With the naval air base closing, the district will lose $1 million in federal impact aid that it used to get for educating children of people who lived or worked on the base, said Superintendent Paul Perzanoski.
School consolidation also continues to take a toll, even though Brunswick has two fewer school buildings. Students from neighboring Durham now attend Freeport High School as part of Regional School Unit 5, which has reduced tuition dollars from $1 million per year for 180 students to $220,000 this year for the remaining 28 students, Perzanoski said. The annual tuition for the remaining nine Durham students is expected to drop to $70,000 in the coming year.
Plus, Brunswick faces a $693,000 hole after the jobs bill, Perzanoski said. The district has eliminated 90 positions in the last three years, to the point that its current $33.3 million budget is lower than the $33.6 million budget in 2007-08.
“The impact for us is cumulative,” Perzanoski said. “We’re going to have to cut programs and look at deeper staff cuts. This is a catastrophic situation. The community is going to have to make some tough decisions.”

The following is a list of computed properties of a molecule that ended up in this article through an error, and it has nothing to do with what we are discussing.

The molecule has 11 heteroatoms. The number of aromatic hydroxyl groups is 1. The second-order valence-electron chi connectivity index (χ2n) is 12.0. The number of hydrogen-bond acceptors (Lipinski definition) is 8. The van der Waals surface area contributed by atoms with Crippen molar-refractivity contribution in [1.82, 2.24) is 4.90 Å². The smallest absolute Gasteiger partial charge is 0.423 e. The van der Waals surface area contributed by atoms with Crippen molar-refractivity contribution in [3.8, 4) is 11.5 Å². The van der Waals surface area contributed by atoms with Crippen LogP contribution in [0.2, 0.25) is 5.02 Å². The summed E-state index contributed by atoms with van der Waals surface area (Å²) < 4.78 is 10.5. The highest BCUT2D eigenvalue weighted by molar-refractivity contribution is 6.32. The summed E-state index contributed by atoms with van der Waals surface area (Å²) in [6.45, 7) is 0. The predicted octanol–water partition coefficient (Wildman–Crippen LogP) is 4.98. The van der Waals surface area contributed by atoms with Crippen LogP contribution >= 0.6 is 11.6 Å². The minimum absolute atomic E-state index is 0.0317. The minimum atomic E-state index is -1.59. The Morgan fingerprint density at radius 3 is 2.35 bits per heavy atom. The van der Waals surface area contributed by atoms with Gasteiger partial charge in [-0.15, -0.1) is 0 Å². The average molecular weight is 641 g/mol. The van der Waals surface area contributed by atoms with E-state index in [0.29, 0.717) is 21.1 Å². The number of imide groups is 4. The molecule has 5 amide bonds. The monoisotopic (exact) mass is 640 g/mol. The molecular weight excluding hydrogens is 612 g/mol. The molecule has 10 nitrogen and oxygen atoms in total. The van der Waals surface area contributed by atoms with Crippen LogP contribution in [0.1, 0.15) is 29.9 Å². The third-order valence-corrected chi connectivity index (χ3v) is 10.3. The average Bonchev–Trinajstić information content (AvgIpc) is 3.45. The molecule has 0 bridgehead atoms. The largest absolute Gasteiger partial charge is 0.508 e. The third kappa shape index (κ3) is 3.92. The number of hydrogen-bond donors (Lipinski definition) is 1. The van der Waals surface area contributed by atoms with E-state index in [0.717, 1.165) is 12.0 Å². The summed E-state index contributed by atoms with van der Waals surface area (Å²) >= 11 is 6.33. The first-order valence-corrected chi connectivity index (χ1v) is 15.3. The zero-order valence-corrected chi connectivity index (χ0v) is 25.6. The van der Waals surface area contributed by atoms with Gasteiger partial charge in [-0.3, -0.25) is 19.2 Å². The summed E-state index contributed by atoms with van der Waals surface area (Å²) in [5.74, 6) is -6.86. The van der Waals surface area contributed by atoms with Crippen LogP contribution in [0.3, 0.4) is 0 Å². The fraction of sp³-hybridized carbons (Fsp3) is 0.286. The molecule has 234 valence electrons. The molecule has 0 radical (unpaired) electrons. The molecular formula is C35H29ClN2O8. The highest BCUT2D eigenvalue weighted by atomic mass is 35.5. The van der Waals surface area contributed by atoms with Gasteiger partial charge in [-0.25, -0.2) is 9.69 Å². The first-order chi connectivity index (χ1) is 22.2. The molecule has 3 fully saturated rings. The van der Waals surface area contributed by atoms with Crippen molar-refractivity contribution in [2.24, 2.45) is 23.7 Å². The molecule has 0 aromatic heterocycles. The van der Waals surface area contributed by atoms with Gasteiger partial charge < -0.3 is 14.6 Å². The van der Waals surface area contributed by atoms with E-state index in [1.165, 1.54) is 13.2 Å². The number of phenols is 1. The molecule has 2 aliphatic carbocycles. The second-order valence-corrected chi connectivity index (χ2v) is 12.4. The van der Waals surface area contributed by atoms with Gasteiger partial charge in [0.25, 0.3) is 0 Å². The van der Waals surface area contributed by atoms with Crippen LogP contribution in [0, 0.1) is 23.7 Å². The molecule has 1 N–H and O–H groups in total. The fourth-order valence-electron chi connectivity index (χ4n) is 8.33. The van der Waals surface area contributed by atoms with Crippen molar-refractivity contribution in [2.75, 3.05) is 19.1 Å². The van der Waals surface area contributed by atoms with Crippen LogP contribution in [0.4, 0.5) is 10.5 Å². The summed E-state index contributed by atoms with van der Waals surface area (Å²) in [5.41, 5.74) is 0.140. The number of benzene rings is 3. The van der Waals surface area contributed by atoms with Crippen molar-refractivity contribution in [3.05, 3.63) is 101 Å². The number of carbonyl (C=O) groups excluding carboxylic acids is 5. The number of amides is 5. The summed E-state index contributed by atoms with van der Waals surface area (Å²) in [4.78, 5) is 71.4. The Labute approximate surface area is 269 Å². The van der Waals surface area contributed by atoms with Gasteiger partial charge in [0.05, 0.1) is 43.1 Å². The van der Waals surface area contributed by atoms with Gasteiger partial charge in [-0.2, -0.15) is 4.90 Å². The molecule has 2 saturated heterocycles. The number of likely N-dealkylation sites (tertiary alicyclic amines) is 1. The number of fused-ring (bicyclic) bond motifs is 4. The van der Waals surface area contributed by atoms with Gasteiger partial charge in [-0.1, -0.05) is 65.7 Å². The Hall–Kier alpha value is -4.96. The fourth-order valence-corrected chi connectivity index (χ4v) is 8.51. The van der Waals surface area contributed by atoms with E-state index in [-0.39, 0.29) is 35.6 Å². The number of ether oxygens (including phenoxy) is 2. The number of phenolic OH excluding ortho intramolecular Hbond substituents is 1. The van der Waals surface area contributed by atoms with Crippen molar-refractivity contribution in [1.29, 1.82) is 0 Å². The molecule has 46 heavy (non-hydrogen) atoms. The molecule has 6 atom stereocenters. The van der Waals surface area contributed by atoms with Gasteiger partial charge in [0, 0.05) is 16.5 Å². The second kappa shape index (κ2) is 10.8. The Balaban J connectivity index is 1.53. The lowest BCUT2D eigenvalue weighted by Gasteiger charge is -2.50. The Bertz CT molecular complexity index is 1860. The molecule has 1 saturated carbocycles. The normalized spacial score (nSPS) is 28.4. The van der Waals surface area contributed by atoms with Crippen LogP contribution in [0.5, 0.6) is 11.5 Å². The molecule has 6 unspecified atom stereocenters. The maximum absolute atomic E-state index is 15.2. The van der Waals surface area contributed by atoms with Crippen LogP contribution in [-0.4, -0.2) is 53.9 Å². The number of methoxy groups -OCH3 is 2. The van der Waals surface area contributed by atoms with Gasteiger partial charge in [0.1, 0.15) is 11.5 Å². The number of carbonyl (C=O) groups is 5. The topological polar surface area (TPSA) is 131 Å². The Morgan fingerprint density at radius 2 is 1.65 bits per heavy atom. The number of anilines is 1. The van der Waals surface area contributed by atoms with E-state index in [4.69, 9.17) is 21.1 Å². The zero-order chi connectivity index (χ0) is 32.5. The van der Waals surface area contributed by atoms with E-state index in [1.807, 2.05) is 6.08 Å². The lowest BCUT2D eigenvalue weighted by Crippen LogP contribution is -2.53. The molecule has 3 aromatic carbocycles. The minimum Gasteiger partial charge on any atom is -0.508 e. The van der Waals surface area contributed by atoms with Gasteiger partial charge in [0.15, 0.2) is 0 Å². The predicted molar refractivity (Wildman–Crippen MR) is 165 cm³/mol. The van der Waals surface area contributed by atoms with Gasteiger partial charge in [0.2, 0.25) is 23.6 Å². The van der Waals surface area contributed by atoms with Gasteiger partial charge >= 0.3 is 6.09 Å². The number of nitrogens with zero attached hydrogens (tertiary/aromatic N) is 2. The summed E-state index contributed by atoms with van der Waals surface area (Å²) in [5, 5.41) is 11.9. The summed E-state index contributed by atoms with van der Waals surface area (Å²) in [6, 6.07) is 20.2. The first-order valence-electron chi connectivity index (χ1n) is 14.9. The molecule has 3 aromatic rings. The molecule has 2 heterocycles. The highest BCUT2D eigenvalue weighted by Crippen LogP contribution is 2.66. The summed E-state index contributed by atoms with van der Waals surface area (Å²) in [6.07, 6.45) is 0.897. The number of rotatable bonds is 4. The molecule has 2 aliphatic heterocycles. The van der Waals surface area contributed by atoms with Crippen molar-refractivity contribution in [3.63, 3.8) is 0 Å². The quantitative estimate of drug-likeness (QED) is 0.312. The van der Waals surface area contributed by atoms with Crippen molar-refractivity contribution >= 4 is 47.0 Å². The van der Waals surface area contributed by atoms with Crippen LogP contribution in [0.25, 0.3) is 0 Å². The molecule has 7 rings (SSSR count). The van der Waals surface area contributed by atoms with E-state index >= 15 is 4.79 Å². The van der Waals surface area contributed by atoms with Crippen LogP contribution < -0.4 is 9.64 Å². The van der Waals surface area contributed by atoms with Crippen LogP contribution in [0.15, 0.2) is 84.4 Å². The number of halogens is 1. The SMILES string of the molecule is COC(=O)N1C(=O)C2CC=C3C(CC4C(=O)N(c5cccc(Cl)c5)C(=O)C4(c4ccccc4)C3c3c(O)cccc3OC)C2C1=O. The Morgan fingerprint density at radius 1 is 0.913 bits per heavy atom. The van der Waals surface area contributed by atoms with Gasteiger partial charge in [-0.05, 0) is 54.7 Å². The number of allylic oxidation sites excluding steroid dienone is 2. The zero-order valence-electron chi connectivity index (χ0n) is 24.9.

Cape Elizabeth’s state-aid allocation is expected to drop $272,286, from $2.3 million to $2 million, in part because its school enrollment dropped nearly 1 percent, from 1,696 students to 1,683 students, while its property valuation held steady at $1.8 billion. Cape’s state-aid loss pales in comparison to other districts, but it may lead to some tough decisions nonetheless.
“That’s on top of a $452,000 revenue reduction because of the jobs bill,” said Pauline Aportria, Cape’s school business manager. Superintendent Meredith Nadeau will present her 2012-13 budget to the school board on Feb. 28.
Westbrook’s $607,000 decrease in state aid compounds a $588,000 revenue reduction after the jobs bill, an expected $1 million spending increase for contractual salary growth and a possible $250,000 increase in fuel costs.
Superintendent Gousse plans to deliver his follow-up to this year’s $31 million budget to the Westbrook School Committee on Wednesday. He’s anticipating a $500,000 savings from the proposed closing of the Prides Corner School, but he wouldn’t say whether additional positions or programs will be cut.
“I will do my best to do what’s responsible,” Gousse said. “We were preparing to tighten our belts, but how is this formula fair to Westbrook students and taxpayers?”
Staff Writer Kelley Bouchard can be contacted at 791-6328 or at: